Let me back up. When I was growing up my Dad always told me that I would make a very un-funny man very happy someday because I laugh easy and I laugh loud. David, my husband, is hilarious. One of my favorite times from when we were dating was when he said something funny as we were walking to class and I laughed so hard that I fell down and couldn’t get up. Every time someone walked by David said something else random and funny to them and it would start me all over again. I must have sat on that sidewalk for at least fifteen minutes, no exaggeration.
Does David still make me laugh like that? Sometimes I still fall on the floor in our kitchen and cry because I’m laughing so hard. It scares the children. But most of the time things are pretty boring around here …. Until we invite people over.
When we were newly married, we got some advice to spend time with other couples as a couple. I wish I could remember who gave us the advice now, because it was golden.
The idea is that when there are other people around, specifically people you don’t know well, all the things that initially attracted you to your spouse in the first place are suddenly there again in all their sexy glory. Your spouse is on their best behavior. You are so proud and pleased to be associated with them. ‘Yes that’s my husband’ you grin to yourself.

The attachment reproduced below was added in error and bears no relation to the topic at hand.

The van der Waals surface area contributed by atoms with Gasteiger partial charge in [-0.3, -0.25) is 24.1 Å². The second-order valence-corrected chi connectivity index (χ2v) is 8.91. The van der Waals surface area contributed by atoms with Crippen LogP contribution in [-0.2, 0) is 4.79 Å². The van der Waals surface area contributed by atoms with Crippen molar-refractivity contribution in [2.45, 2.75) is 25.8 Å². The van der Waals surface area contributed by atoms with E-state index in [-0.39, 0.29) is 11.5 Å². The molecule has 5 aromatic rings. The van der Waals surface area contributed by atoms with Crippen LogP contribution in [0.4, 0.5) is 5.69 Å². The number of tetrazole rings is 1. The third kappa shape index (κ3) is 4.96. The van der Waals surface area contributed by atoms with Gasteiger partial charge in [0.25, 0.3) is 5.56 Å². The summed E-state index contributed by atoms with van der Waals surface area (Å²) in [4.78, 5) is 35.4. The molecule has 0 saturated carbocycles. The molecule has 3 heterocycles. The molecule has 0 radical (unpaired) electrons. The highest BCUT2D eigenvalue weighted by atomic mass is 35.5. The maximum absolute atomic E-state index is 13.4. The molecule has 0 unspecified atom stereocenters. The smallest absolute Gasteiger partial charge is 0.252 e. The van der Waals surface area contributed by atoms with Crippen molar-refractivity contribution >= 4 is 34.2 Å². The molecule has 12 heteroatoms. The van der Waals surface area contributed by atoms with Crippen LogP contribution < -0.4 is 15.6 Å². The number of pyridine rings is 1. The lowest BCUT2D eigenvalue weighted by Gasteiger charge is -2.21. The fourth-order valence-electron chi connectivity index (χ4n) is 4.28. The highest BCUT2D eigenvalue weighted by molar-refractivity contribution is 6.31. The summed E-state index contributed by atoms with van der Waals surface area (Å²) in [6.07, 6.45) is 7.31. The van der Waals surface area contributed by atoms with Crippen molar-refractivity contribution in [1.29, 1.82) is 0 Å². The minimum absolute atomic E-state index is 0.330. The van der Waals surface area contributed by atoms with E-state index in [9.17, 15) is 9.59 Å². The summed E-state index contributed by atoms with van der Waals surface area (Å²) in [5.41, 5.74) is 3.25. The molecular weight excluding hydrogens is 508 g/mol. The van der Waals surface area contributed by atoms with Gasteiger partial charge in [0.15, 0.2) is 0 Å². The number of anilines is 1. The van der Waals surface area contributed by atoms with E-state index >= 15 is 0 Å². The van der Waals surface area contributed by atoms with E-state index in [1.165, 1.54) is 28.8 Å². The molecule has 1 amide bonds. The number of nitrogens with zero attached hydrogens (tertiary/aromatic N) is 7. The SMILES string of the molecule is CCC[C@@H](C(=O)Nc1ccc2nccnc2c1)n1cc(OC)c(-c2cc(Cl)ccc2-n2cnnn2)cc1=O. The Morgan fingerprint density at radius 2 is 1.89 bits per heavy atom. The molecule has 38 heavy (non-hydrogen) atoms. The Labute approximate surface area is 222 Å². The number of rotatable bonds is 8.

My husband turns his sense of humor on and I laugh and laugh. He has a knack for explaining random concepts he has learned about in a way that make other people feel something. He asks great questions and I am reminded of what a great listener he is. Something I often take for granted.
In fact, I am reminded of lots of good qualities that I take for granted sometimes just by the way the other couple interacts themselves. I often find myself thinking ‘Wow, I’m sure glad David doesn’t do that! I have the best husband ever!’ (Although not when we were hanging out with [insert your name here] of course) It works the other way too, I will see a woman treat her husband a certain way and think ‘That is so sweet, I should do that.’
Then the people leave and David and I discuss things that we wouldn’t usually discuss because we are on the same page about them. New people bring new ideas into our lives and minds and thus inspire lively conversations between me and my husband.